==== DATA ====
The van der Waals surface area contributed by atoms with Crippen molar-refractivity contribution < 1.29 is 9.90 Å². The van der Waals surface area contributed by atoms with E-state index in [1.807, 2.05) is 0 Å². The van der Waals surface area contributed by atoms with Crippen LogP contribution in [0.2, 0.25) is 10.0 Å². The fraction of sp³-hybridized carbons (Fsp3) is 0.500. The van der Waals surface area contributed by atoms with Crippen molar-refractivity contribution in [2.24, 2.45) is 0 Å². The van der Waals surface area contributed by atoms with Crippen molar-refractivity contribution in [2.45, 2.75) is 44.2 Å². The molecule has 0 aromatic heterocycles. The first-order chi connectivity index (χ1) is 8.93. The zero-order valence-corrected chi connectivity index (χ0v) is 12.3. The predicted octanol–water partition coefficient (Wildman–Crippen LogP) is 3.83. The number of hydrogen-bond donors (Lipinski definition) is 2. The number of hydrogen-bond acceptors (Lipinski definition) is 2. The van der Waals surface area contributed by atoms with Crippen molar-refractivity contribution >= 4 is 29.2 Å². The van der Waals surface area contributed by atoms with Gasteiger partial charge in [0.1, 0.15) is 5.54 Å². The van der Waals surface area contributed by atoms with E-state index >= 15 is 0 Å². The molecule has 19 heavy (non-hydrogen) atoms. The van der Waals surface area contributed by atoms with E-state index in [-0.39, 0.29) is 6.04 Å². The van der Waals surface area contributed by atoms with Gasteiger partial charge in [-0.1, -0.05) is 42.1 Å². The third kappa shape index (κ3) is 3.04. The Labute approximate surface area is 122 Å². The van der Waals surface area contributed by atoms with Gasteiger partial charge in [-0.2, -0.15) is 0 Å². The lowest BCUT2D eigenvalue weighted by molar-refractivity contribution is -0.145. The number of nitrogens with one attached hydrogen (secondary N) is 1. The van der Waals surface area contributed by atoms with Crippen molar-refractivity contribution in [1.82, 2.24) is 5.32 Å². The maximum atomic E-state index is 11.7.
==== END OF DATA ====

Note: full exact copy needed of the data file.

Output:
The van der Waals surface area contributed by atoms with Crippen molar-refractivity contribution < 1.29 is 9.90 Å². The van der Waals surface area contributed by atoms with E-state index in [1.807, 2.05) is 0 Å². The van der Waals surface area contributed by atoms with Crippen LogP contribution in [0.2, 0.25) is 10.0 Å². The fraction of sp³-hybridized carbons (Fsp3) is 0.500. The van der Waals surface area contributed by atoms with Crippen molar-refractivity contribution in [2.24, 2.45) is 0 Å². The van der Waals surface area contributed by atoms with Crippen molar-refractivity contribution in [2.45, 2.75) is 44.2 Å². The molecule has 0 aromatic heterocycles. The first-order chi connectivity index (χ1) is 8.93. The zero-order valence-corrected chi connectivity index (χ0v) is 12.3. The predicted octanol–water partition coefficient (Wildman–Crippen LogP) is 3.83. The number of hydrogen-bond donors (Lipinski definition) is 2. The number of hydrogen-bond acceptors (Lipinski definition) is 2. The van der Waals surface area contributed by atoms with Crippen molar-refractivity contribution >= 4 is 29.2 Å². The van der Waals surface area contributed by atoms with Gasteiger partial charge in [0.1, 0.15) is 5.54 Å². The van der Waals surface area contributed by atoms with E-state index >= 15 is 0 Å². The molecule has 19 heavy (non-hydrogen) atoms. The van der Waals surface area contributed by atoms with E-state index in [-0.39, 0.29) is 6.04 Å². The van der Waals surface area contributed by atoms with Gasteiger partial charge in [-0.1, -0.05) is 42.1 Å². The third kappa shape index (κ3) is 3.04. The Labute approximate surface area is 122 Å². The van der Waals surface area contributed by atoms with Gasteiger partial charge in [-0.2, -0.15) is 0 Å². The lowest BCUT2D eigenvalue weighted by molar-refractivity contribution is -0.145. The number of nitrogens with one attached hydrogen (secondary N) is 1. The van der Waals surface area contributed by atoms with Crippen molar-refractivity contribution in [1.82, 2.24) is 5.32 Å². The maximum atomic E-state index is 11.7.